• Financial sanctions: The Treasury enforces economic and trade sanctions based on U.S. foreign policy and national security goals through the Office of Foreign Assets Control (OFAC).
  • Financial systems oversight: The Treasury oversees national banks and thrift institutions, ensuring the safety and soundness of the national banking and financial system.
  • Economic policy development: The Treasury advises the President on economic and financial issues, including domestic and international financial policy.
  • International affairs: The Treasury manages the U.S. government's financial, economic, and business relationships with foreign governments and international financial institutions.

These responsibilities are crucial for the government to function and affect the overall health of the nation's economy, influencing everything from national security to individual financial well-being. To fulfill these goals, the Treasury may rely on third-party relationships and outsourcing work, which introduces third-party risk into the Treasury’s ecosystem.

Third-party risk in the U.S. Treasury

The U.S. Treasury's use of third parties for essential services introduces risks the Treasury must meticulously manage to safeguard national financial operations. From cybersecurity threats to compliance challenges, the spectrum of third-party risks can significantly impact the Treasury's ability to perform its critical functions effectively.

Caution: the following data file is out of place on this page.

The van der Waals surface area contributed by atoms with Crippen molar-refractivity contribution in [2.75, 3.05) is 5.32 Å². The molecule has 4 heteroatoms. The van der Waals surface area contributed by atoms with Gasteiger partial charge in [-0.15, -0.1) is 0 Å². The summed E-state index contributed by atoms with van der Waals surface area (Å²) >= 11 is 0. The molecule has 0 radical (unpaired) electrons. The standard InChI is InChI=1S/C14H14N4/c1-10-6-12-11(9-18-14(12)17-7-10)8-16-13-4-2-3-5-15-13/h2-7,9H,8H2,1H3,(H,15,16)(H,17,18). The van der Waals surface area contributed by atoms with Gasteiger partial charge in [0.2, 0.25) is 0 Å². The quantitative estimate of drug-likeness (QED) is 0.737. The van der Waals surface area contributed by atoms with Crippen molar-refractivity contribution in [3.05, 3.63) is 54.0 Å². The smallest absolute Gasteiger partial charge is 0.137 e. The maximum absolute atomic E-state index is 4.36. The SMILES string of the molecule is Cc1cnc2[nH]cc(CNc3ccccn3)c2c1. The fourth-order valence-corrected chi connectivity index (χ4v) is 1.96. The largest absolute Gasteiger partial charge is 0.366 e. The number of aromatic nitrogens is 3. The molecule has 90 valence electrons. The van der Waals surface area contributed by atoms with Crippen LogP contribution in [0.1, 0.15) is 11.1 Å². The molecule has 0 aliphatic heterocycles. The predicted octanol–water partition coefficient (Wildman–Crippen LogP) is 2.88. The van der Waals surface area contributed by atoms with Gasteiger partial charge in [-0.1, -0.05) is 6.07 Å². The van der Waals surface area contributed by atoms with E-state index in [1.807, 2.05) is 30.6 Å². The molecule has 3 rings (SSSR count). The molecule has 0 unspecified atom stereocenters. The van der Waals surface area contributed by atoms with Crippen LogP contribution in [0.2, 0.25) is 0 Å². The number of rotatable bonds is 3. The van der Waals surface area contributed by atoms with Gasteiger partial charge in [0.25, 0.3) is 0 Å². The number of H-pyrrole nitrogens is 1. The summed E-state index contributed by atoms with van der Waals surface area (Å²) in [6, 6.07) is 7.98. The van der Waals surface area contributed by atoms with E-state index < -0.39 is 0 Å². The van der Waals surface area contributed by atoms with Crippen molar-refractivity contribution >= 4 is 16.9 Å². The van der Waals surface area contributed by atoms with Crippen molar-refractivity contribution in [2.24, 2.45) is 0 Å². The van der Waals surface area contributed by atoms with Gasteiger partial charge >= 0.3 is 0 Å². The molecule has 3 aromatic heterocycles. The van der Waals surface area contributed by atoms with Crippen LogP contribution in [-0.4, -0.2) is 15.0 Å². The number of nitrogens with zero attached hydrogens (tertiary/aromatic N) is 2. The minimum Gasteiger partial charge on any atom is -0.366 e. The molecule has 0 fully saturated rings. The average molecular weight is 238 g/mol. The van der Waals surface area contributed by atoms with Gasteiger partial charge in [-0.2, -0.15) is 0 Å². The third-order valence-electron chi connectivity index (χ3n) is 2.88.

Key third-party risks facing the Treasury include:

  • Cybersecurity risks: Third-party vendors may have inadequate cybersecurity measures, making the Treasury's data vulnerable to breaches, customer data theft, and cyber attacks. These risks are particularly concerning for operations involving sensitive financial and personal customer information.
  • Compliance risks: Vendors may fail to comply with federal regulations and standards, such as those related to financial reporting, data protection (such as the GDPR and CCPA where applicable), and anti-money laundering (AML) standards. Non-compliance could result in legal penalties and reputational damage.
  • Operational risks: The failure of a third-party vendor to deliver critical services reliably can disrupt Treasury business operations. Operational risks include failures in processing transactions, maintaining data integrity, and ensuring the availability of services.
  • Supply chain risks: Disruptions in the vendor's supply chain can affect the Treasury's operations, especially in currency production, IT hardware procurement, or any service dependent on a complex supply chain.